• Could you just change “more disputable” to “less undesirable” since none of the alternatives is in any way desirable. – gnasher729 Jul 10 '19 at 18:19
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Good code,

  1. Works,
  2. Is easy to read, test and maintain.

In that order. The only reason to favour efficient code over easy to maintain code is if that inefficient code doesn't work.

So go with that easy to maintain code, unless it's too inefficient and prevents the code functioning properly, and that "functioning correctly" includes being fast enough to be responsive to the user.

If doesn't function correctly through being too slow, then profile the code to find the bottlenecks and address them. Do not assume a particular piece of code is the problem, confirm it first through profiling.

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    One of the important requirements for oft-used library-code is generally high efficiency (in addition to correctness and robustness, which are assumed), so there is less of a dichotomy in that case. – Deduplicator Jul 10 '19 at 8:55
  • @Deduplicator, as ever, for every rule, there's an exception :) Your point is well made. – David Arno Jul 10 '19 at 9:02
  • “Works” includes “works fast enough to not get complaints form users about slowness”. – gnasher729 Jul 10 '19 at 9:51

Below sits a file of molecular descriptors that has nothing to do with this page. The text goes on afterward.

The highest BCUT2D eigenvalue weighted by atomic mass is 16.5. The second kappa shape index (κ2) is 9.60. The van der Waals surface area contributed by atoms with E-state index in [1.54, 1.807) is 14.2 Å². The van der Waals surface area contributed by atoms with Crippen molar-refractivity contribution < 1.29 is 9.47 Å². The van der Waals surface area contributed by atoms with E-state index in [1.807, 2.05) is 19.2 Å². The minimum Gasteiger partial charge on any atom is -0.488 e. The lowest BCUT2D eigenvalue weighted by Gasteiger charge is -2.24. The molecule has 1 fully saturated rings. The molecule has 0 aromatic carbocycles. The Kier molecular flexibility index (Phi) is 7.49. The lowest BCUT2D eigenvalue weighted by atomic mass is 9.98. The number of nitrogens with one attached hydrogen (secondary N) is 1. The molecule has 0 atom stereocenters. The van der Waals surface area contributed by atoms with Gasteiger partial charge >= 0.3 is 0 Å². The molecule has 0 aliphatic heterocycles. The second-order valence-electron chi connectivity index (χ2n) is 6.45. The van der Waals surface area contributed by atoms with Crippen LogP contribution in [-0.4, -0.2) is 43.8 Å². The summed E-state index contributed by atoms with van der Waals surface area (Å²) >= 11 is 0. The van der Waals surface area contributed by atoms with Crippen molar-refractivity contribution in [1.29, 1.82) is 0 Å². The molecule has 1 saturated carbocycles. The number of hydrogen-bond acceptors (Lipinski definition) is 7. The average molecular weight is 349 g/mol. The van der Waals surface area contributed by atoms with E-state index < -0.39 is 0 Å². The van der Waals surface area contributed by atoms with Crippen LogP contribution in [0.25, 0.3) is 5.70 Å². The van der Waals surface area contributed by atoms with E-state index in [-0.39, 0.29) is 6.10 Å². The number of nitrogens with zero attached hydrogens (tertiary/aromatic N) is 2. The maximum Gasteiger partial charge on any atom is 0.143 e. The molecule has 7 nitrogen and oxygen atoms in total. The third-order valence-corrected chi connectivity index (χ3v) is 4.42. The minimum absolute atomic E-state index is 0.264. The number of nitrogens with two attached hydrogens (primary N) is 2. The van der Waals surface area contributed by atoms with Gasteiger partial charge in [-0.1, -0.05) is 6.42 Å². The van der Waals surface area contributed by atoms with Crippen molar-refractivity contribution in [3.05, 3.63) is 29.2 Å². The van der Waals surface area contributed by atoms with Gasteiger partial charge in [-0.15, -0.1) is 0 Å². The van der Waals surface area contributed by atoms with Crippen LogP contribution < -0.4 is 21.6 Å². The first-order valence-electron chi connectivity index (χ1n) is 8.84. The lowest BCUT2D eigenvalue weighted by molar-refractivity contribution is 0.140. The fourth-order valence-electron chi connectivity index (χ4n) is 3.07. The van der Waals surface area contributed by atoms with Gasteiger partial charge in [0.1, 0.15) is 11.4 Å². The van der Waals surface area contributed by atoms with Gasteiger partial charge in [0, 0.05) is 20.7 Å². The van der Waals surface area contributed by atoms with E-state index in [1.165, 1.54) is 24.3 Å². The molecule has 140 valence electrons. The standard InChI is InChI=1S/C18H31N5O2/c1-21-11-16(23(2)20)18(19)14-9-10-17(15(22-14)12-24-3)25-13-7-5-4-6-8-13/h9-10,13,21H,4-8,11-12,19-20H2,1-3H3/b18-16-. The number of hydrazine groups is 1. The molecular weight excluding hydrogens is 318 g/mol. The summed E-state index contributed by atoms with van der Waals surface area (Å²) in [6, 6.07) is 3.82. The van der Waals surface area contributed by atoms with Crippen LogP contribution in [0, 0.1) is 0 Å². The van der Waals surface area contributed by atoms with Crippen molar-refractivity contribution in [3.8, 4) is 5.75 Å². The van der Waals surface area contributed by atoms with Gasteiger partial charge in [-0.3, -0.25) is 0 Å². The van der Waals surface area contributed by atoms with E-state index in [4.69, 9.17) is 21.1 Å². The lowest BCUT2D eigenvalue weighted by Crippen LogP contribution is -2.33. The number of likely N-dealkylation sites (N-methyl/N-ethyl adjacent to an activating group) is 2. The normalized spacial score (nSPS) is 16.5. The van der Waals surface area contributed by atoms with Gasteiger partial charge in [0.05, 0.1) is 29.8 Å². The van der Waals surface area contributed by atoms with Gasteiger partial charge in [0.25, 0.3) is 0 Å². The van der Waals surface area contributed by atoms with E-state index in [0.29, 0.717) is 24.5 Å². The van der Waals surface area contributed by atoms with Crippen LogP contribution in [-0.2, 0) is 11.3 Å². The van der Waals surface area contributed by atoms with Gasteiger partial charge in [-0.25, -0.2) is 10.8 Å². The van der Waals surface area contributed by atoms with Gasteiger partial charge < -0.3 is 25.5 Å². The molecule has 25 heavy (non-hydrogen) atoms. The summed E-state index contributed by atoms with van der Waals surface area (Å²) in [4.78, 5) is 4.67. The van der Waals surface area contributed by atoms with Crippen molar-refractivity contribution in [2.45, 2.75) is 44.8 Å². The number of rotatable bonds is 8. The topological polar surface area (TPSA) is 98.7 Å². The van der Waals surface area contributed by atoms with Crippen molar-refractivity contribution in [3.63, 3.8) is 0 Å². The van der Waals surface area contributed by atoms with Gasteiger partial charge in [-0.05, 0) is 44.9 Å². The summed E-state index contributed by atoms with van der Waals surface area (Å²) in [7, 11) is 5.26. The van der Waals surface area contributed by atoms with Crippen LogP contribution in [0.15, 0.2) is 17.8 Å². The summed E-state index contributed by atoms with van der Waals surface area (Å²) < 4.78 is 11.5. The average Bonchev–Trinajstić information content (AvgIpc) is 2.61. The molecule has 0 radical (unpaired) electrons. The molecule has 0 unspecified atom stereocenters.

• @gnasher729, "and that "functioning correctly" includes being fast enough to be responsive to the user". I agree and said so. – David Arno Jul 10 '19 at 9:52
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If you are using an SQL database, you can be sure that this database is really fast at running a query that filters out say 100 out of a million users. Thousands of developer man years have been invested to make that kind of query fast. In that case, doing a million queries will not be just inefficient, it will be inefficient on a massive scale.

Do yourselves a favour and create a large database with test data, then compare the performance, then make an educated decision.

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    This was my concern too: Choosing maintainability in the short term over efficiently querying what might become a massive table in the future. As far as I am concerned, it is more or less technical debt that we will have to pay in the future. – TheGeorgeous Jul 10 '19 at 10:16